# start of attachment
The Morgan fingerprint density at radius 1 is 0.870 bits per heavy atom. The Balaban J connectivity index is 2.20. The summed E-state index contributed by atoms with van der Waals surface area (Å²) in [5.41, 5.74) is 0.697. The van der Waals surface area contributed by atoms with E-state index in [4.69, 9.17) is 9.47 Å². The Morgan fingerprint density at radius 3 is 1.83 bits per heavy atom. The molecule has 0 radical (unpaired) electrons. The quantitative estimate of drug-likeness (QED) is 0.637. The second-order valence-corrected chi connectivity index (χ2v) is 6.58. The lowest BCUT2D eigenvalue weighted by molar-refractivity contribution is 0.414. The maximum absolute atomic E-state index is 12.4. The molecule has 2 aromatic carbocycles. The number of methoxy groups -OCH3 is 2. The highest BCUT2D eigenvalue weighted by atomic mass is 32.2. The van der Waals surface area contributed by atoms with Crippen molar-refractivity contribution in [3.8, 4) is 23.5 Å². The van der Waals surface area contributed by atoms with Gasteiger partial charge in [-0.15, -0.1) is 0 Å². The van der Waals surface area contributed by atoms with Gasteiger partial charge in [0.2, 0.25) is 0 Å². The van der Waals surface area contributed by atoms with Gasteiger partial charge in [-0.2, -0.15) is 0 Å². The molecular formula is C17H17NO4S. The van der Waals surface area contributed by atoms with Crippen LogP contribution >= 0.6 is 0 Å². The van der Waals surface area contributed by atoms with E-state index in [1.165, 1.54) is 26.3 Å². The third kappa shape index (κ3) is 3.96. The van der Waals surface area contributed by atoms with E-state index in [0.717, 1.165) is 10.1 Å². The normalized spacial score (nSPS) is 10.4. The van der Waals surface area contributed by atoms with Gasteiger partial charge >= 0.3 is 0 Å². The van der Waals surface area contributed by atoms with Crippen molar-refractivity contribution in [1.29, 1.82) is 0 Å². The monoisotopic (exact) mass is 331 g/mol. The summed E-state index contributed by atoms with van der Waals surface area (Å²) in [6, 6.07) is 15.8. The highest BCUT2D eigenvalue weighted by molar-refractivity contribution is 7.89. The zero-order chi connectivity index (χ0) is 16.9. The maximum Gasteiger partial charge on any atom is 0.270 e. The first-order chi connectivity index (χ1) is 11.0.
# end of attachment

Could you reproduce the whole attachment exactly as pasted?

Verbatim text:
The Morgan fingerprint density at radius 1 is 0.870 bits per heavy atom. The Balaban J connectivity index is 2.20. The summed E-state index contributed by atoms with van der Waals surface area (Å²) in [5.41, 5.74) is 0.697. The van der Waals surface area contributed by atoms with E-state index in [4.69, 9.17) is 9.47 Å². The Morgan fingerprint density at radius 3 is 1.83 bits per heavy atom. The molecule has 0 radical (unpaired) electrons. The quantitative estimate of drug-likeness (QED) is 0.637. The second-order valence-corrected chi connectivity index (χ2v) is 6.58. The lowest BCUT2D eigenvalue weighted by molar-refractivity contribution is 0.414. The maximum absolute atomic E-state index is 12.4. The molecule has 2 aromatic carbocycles. The number of methoxy groups -OCH3 is 2. The highest BCUT2D eigenvalue weighted by atomic mass is 32.2. The van der Waals surface area contributed by atoms with Crippen molar-refractivity contribution in [3.8, 4) is 23.5 Å². The van der Waals surface area contributed by atoms with Gasteiger partial charge in [-0.15, -0.1) is 0 Å². The van der Waals surface area contributed by atoms with Gasteiger partial charge in [0.2, 0.25) is 0 Å². The van der Waals surface area contributed by atoms with Gasteiger partial charge in [-0.2, -0.15) is 0 Å². The molecular formula is C17H17NO4S. The van der Waals surface area contributed by atoms with Crippen LogP contribution >= 0.6 is 0 Å². The van der Waals surface area contributed by atoms with E-state index in [1.165, 1.54) is 26.3 Å². The third kappa shape index (κ3) is 3.96. The van der Waals surface area contributed by atoms with E-state index in [0.717, 1.165) is 10.1 Å². The normalized spacial score (nSPS) is 10.4. The van der Waals surface area contributed by atoms with Gasteiger partial charge >= 0.3 is 0 Å². The van der Waals surface area contributed by atoms with Crippen molar-refractivity contribution in [1.29, 1.82) is 0 Å². The monoisotopic (exact) mass is 331 g/mol. The summed E-state index contributed by atoms with van der Waals surface area (Å²) in [6, 6.07) is 15.8. The highest BCUT2D eigenvalue weighted by molar-refractivity contribution is 7.89. The zero-order chi connectivity index (χ0) is 16.9. The maximum Gasteiger partial charge on any atom is 0.270 e. The first-order chi connectivity index (χ1) is 11.0.